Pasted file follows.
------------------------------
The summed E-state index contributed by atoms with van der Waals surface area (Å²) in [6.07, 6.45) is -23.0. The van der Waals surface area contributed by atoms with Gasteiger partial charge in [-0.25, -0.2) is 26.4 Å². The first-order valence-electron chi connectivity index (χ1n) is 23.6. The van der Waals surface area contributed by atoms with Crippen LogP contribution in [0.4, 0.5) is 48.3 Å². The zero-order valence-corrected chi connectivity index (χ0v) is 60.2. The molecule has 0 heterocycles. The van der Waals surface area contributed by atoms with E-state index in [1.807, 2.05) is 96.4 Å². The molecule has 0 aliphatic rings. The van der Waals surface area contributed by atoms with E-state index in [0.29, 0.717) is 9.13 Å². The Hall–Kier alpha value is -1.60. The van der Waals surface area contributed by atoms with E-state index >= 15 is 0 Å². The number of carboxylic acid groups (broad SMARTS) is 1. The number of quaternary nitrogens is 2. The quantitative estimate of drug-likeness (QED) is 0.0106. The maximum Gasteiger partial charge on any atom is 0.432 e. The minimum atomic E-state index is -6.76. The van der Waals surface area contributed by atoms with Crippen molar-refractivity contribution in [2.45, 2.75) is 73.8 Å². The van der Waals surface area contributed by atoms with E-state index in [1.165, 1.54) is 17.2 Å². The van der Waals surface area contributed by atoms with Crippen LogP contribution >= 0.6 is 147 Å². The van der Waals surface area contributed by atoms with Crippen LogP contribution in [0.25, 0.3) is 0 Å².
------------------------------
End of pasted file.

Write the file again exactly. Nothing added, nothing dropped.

The summed E-state index contributed by atoms with van der Waals surface area (Å²) in [6.07, 6.45) is -23.0. The van der Waals surface area contributed by atoms with Gasteiger partial charge in [-0.25, -0.2) is 26.4 Å². The first-order valence-electron chi connectivity index (χ1n) is 23.6. The van der Waals surface area contributed by atoms with Crippen LogP contribution in [0.4, 0.5) is 48.3 Å². The zero-order valence-corrected chi connectivity index (χ0v) is 60.2. The molecule has 0 heterocycles. The van der Waals surface area contributed by atoms with E-state index in [1.807, 2.05) is 96.4 Å². The molecule has 0 aliphatic rings. The van der Waals surface area contributed by atoms with E-state index in [0.29, 0.717) is 9.13 Å². The Hall–Kier alpha value is -1.60. The van der Waals surface area contributed by atoms with E-state index >= 15 is 0 Å². The number of carboxylic acid groups (broad SMARTS) is 1. The number of quaternary nitrogens is 2. The quantitative estimate of drug-likeness (QED) is 0.0106. The maximum Gasteiger partial charge on any atom is 0.432 e. The minimum atomic E-state index is -6.76. The van der Waals surface area contributed by atoms with Crippen molar-refractivity contribution in [2.45, 2.75) is 73.8 Å². The van der Waals surface area contributed by atoms with E-state index in [1.165, 1.54) is 17.2 Å². The van der Waals surface area contributed by atoms with Crippen LogP contribution >= 0.6 is 147 Å². The van der Waals surface area contributed by atoms with Crippen LogP contribution in [0.25, 0.3) is 0 Å².